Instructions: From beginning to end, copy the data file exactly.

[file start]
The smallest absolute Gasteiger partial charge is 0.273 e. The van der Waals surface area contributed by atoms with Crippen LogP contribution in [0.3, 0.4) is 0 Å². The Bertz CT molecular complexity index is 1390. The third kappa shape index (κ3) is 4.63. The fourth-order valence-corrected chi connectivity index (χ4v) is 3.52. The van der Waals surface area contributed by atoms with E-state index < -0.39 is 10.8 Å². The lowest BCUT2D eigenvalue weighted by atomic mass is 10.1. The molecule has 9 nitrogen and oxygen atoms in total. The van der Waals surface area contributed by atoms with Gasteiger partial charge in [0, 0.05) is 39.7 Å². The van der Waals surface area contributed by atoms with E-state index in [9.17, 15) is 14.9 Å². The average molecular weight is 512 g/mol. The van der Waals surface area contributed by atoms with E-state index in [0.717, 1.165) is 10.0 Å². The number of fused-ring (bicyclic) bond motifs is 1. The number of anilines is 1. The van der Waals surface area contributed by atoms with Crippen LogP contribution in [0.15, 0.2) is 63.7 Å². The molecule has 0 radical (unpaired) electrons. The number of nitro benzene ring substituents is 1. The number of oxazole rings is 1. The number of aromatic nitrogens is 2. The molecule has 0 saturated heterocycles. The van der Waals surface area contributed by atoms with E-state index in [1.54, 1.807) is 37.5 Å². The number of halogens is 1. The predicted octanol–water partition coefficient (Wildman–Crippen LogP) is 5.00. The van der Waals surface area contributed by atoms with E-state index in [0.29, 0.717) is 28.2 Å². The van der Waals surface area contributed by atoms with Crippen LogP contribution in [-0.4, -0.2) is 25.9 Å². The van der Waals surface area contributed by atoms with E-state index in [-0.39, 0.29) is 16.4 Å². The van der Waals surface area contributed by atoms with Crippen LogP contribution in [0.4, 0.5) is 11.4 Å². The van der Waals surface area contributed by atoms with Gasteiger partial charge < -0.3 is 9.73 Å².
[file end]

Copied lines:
The smallest absolute Gasteiger partial charge is 0.273 e. The van der Waals surface area contributed by atoms with Crippen LogP contribution in [0.3, 0.4) is 0 Å². The Bertz CT molecular complexity index is 1390. The third kappa shape index (κ3) is 4.63. The fourth-order valence-corrected chi connectivity index (χ4v) is 3.52. The van der Waals surface area contributed by atoms with E-state index < -0.39 is 10.8 Å². The lowest BCUT2D eigenvalue weighted by atomic mass is 10.1. The molecule has 9 nitrogen and oxygen atoms in total. The van der Waals surface area contributed by atoms with Gasteiger partial charge in [0, 0.05) is 39.7 Å². The van der Waals surface area contributed by atoms with E-state index in [9.17, 15) is 14.9 Å². The average molecular weight is 512 g/mol. The van der Waals surface area contributed by atoms with E-state index in [0.717, 1.165) is 10.0 Å². The number of fused-ring (bicyclic) bond motifs is 1. The number of anilines is 1. The van der Waals surface area contributed by atoms with Crippen LogP contribution in [0.15, 0.2) is 63.7 Å². The molecule has 0 radical (unpaired) electrons. The number of nitro benzene ring substituents is 1. The number of oxazole rings is 1. The number of aromatic nitrogens is 2. The molecule has 0 saturated heterocycles. The van der Waals surface area contributed by atoms with E-state index in [1.54, 1.807) is 37.5 Å². The number of halogens is 1. The predicted octanol–water partition coefficient (Wildman–Crippen LogP) is 5.00. The van der Waals surface area contributed by atoms with E-state index in [0.29, 0.717) is 28.2 Å². The van der Waals surface area contributed by atoms with Crippen LogP contribution in [-0.4, -0.2) is 25.9 Å². The van der Waals surface area contributed by atoms with E-state index in [-0.39, 0.29) is 16.4 Å². The van der Waals surface area contributed by atoms with Crippen LogP contribution in [0.4, 0.5) is 11.4 Å². The van der Waals surface area contributed by atoms with Gasteiger partial charge < -0.3 is 9.73 Å².